muscariniccholinoceptors). These agentsare used for the symptomatic relief of allergies (e.g., bamipine, clemastine, dimetindene, mebhydroline, pheniramine); as antiemetics (meclizine, dimenhydrinate; p.342); and as prescription-free sedatives/hypnotics (see p.220). Promethazine represents the transition to psychopharmaceuticals of the type of neuroleptic phenothiazines (p.232).

Unwanted effects of most H1-antihista- minics are lassitude (impaired driving skills) and atropine-like reactions (e.g., dry mouth, constipation). Newer substances (secondgeneration H1-antihistaminics) do not penetrate into the CNS and are therefore practically devoid of sedative effects. Presumably they are transported back into the blood bya P-glycoprotein locatedin the endotheliumof the blood–brain barrier. Furthermore, they hardly have any anticholinergic activity. Members of this group are cetirizine (a racemate) and its active enantiomer levocetirizine, as well as loratadine and its active metabolite desloratadine. Fexofenadine is the active metabolite of terfenadine, which may reach excessive blood levels when biotransformation (via CYP3A4) istoo slow; and which can then cause cardiac arrhythmias (prolongation of QT-interval). Ebastine and mizolastine are other new agents.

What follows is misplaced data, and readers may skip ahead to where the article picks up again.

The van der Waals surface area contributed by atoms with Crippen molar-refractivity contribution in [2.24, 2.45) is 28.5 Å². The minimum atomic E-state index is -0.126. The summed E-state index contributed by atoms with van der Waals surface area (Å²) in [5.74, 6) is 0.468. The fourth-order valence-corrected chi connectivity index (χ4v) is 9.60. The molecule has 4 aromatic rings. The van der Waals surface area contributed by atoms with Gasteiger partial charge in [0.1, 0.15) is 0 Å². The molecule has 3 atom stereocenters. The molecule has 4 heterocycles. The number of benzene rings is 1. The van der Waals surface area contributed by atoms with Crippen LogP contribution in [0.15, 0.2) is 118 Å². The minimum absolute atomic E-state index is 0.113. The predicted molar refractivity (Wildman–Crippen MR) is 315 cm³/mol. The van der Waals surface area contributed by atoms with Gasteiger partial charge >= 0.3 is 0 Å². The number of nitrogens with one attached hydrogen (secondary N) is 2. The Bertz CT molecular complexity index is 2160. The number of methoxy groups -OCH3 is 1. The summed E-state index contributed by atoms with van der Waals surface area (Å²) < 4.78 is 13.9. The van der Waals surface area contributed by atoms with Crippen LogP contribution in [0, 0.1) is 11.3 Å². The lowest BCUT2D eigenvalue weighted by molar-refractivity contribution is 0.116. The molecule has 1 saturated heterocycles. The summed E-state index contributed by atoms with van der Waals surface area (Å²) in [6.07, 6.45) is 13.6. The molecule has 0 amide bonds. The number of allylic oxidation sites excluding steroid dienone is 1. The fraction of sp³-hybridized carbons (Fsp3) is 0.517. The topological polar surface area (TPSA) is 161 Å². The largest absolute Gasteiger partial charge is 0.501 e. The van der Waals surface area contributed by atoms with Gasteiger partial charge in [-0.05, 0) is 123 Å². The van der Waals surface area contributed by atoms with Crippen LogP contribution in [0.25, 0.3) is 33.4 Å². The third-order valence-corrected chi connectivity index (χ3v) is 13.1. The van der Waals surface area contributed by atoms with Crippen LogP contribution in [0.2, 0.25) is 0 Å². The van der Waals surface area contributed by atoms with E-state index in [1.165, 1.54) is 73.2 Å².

H2-Blockers (cimetidine, ranitidine, famotidine, nizatidine) inhibit gastric acid secretion, and thus are useful in the treatment of peptic ulcers (p.172). Cimetidine may lead to drug interactions because it inhibits hepatic cytochrome oxidases. The successor drugs (e.g., ranitidine) are of less concern in this respect.

Mast cell stabilizers. Cromoglycate (cromolyn) and nedocromil decrease, by an as yet unknown mechanism, the capacity of mast cells to release of histamine and other mediators during allergic reactions. Both agents are applied topically (p.338).

Luellmann, Color Atlas of Pharmacology © 2005 Thieme

All rights reserved. Usage subject to terms and conditions of license.

 

 

 

 

 

 

 

 

 

 

 

 

 

Histamine

119

A. Histamine actions as influenced by drugs

 

 

 

 

 

 

 

 

 

 

 

 

 

 

 

 

 

 

 

 

 

 

Entero-

 

 

 

 

 

 

 

 

 

 

 

 

 

 

 

chromaffin-

 

 

 

 

 

 

 

 

 

 

 

 

 

 

 

like cell

 

 

 

 

Alertness

 

C

 

C

2 NH2